Coloured stereotyping uproar


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A “Gam” is a form of speech, not a person.

EXACTLY dow do the authors intend to update their badly thought out and obscene journey into apartheid-era paternalism? The object may as well be renamed ‘Getting the Rainbow Nation All Wrong: A Recidivist’s Guide to racialising South African culture

That the book in question clearly has no insight into its purported subject matter and appears to immediately launch into an illogical binary, an ‘Us vs Them’ proposition along with its absurd claim to normativity, and thus directing an editorial voice at an audience who are clearly ‘not coloured’ is highly problematic.

The otherisation of people is what hurts and what needs to be tackled here. The problem is not incidental and I have found the exact same condescending, patronising tone expressed within the transcripts of a 2010 court proceeding, only accessed this year and involving apartheid publisher Media24 and its own insane claim to demographic normativity.

In 2008 the same company won the right to use the term “bushmen/boesman” in reference to “coloured” persons. The latest offering from Logogog fairs no better in fictionalising and failing its subject matter.

Exactly who are “they” and what is “them”? Why the race stereotyping, profiling and patriarchy, and why is there something wrong with tackling racism by identifying with the oppressed?

Equally unacceptable is the continued use of apartheid race criteria to label people. The term ‘coloured’ itself is an anachronism, same way that the ‘National Association for the Advancement of Coloured Persons’ is anachronistic and harking back to a previous period before the ascendency of civil rights.

As a person who was disenrolled from the ‘white race” back in the 80s, sectioned under apartheid laws and assimilated into the self-same ‘coloured culture’ portrayed inaccurately and with contempt by the publishers, due to the Group Areas Act and other legislation, I find such chocolate box portraiture (in essence race stigma) highly problematic — as too my ongoing legal problems (mostly contrary to received science) surrounding my presumed race identity and thus the publisher’s supreme right to act accordingly.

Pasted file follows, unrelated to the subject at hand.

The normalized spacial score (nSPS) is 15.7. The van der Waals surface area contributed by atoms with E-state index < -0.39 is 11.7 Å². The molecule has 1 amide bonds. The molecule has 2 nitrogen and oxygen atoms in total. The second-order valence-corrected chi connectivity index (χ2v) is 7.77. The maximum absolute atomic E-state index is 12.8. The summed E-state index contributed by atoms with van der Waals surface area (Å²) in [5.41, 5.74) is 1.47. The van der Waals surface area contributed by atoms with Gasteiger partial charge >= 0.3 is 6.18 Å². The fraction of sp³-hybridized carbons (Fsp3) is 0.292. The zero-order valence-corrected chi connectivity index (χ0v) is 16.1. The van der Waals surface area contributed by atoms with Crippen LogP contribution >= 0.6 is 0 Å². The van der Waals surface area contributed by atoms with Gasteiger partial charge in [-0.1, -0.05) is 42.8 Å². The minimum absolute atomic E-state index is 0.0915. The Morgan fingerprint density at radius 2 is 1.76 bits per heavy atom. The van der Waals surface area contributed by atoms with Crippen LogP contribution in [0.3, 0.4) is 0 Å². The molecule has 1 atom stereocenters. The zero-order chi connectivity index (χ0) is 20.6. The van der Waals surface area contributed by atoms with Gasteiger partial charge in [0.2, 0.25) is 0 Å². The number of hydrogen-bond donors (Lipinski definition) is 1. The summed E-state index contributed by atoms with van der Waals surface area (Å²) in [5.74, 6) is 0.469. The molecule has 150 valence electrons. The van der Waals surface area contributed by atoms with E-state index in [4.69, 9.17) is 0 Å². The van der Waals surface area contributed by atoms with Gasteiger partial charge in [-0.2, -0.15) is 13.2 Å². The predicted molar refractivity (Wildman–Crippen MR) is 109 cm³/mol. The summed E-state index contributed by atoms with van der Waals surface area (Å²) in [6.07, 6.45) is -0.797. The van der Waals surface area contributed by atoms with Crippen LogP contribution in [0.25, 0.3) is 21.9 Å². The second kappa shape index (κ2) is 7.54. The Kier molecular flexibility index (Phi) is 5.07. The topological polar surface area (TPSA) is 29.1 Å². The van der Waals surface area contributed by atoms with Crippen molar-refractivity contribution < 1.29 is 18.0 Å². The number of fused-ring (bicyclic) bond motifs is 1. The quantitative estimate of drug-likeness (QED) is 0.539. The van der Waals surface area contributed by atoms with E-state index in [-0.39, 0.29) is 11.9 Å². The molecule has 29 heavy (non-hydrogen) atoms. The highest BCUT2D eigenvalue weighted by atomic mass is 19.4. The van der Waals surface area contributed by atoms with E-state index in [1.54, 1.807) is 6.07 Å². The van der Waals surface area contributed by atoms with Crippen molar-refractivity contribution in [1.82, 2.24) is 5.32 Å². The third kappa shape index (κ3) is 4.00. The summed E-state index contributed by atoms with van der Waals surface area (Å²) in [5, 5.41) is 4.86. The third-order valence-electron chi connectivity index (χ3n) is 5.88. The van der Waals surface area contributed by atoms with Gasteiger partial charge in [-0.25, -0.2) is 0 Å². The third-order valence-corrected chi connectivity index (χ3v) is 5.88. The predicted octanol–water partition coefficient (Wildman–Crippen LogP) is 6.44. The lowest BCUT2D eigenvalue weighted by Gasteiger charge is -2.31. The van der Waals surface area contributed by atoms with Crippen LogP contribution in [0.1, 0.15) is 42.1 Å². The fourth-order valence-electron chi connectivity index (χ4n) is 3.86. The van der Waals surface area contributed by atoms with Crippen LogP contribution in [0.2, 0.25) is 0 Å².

Apartheid never worked, and its many sequels in the new South Africa of today are equally doomed to failure. This is not what the authors of the freedom struggle intended.

For starters, at South Press, (a struggle newspaper) we all decided we were black. Under a black government, the ‘coloured” label saw renewed contestation. The term is not so much an identity as an imposition.

Under apartheid persons could be classified ‘coloured’ or “other coloured” merely for looking coloured, or by associating with persons of mixed race. Such was the problem inherent to ‘coloured identity’ and the criteria enumerated by C Vogel and A Abdurahman. Yet, a 2010 decision, applauded by the press, and handed down by one H Cheadle, labeled me an “absurdity” for being just who I am.

The problem appears endemic, at a recent peacebuilders conference, a young spokesperson for the Fallist movement, who happens to be ‘black and transexed’, when questioned as to what a ‘transracial or postracial identity might entail’, claimed that “white people cannot experience racism … since they don’t have the same baggage…” to which I replied, aside from the fact that you choose to label me, do you mean to tell me a straight person cannot experience homophobia, similarly a non-Jew, anti-Semitism, and ergo, a non-Muslim, Islamophobia?

Lest we forget, I had a school mate named Marcus who attended my prep school and migrated to the village primary institution along with the rest of the class. Then one day an investigator from the Cape Provincial Administration (CPA) pitched up, yanked Marcus by the scruff of the neck and removed the dear from the school because his hair wasn’t straight.

The tragic case of Happy Sindane, the boy who thought he was ‘white’, despite having ‘black parents’, also springs to mind. Pseudo-scientific racial criteria and the ersatz and equally obscene ‘cultural wash’, now laid on thick by the publishers, and even the press, should not be a defining factor of life in South Africa. To reiterate, the Rainbow Nation is not about the colour of one’s skin, but rather, the colour of one’s rights. Equally, the Rainbow Nation is not about maintenance of racial privileges but rather the restitution of the innate rights we all hold from birth.

— David Robert Lewis

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One comment

  1. michaelgraaf

    During apartheid many of us used its racial categories in quotation marks to distance ourselves (without denying that people’s classification had real effects on their lives). Nowadays however, identity politics is so entrenched that quotation marks often attract resentment.

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